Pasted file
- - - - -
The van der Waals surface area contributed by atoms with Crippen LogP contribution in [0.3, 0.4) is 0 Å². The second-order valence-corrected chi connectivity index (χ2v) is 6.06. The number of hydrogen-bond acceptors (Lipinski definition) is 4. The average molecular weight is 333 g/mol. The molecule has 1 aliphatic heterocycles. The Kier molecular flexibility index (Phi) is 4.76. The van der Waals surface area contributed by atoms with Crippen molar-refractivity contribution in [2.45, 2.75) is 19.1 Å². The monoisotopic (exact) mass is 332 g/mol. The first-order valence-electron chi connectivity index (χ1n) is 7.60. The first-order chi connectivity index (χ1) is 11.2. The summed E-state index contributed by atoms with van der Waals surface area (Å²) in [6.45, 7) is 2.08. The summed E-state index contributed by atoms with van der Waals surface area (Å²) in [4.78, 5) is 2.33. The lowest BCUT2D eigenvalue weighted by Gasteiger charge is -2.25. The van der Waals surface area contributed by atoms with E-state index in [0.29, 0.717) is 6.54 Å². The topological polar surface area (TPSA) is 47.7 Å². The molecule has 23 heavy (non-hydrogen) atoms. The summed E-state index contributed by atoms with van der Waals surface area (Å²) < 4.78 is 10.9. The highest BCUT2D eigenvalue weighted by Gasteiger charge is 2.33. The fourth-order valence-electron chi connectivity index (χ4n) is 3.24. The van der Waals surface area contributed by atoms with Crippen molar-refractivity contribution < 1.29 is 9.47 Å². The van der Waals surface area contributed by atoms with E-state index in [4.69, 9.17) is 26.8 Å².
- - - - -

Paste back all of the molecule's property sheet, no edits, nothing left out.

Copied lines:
The van der Waals surface area contributed by atoms with Crippen LogP contribution in [0.3, 0.4) is 0 Å². The second-order valence-corrected chi connectivity index (χ2v) is 6.06. The number of hydrogen-bond acceptors (Lipinski definition) is 4. The average molecular weight is 333 g/mol. The molecule has 1 aliphatic heterocycles. The Kier molecular flexibility index (Phi) is 4.76. The van der Waals surface area contributed by atoms with Crippen molar-refractivity contribution in [2.45, 2.75) is 19.1 Å². The monoisotopic (exact) mass is 332 g/mol. The first-order valence-electron chi connectivity index (χ1n) is 7.60. The first-order chi connectivity index (χ1) is 11.2. The summed E-state index contributed by atoms with van der Waals surface area (Å²) in [6.45, 7) is 2.08. The summed E-state index contributed by atoms with van der Waals surface area (Å²) in [4.78, 5) is 2.33. The lowest BCUT2D eigenvalue weighted by Gasteiger charge is -2.25. The van der Waals surface area contributed by atoms with E-state index in [0.29, 0.717) is 6.54 Å². The topological polar surface area (TPSA) is 47.7 Å². The molecule has 23 heavy (non-hydrogen) atoms. The summed E-state index contributed by atoms with van der Waals surface area (Å²) < 4.78 is 10.9. The highest BCUT2D eigenvalue weighted by Gasteiger charge is 2.33. The fourth-order valence-electron chi connectivity index (χ4n) is 3.24. The van der Waals surface area contributed by atoms with Crippen molar-refractivity contribution < 1.29 is 9.47 Å². The van der Waals surface area contributed by atoms with E-state index in [4.69, 9.17) is 26.8 Å².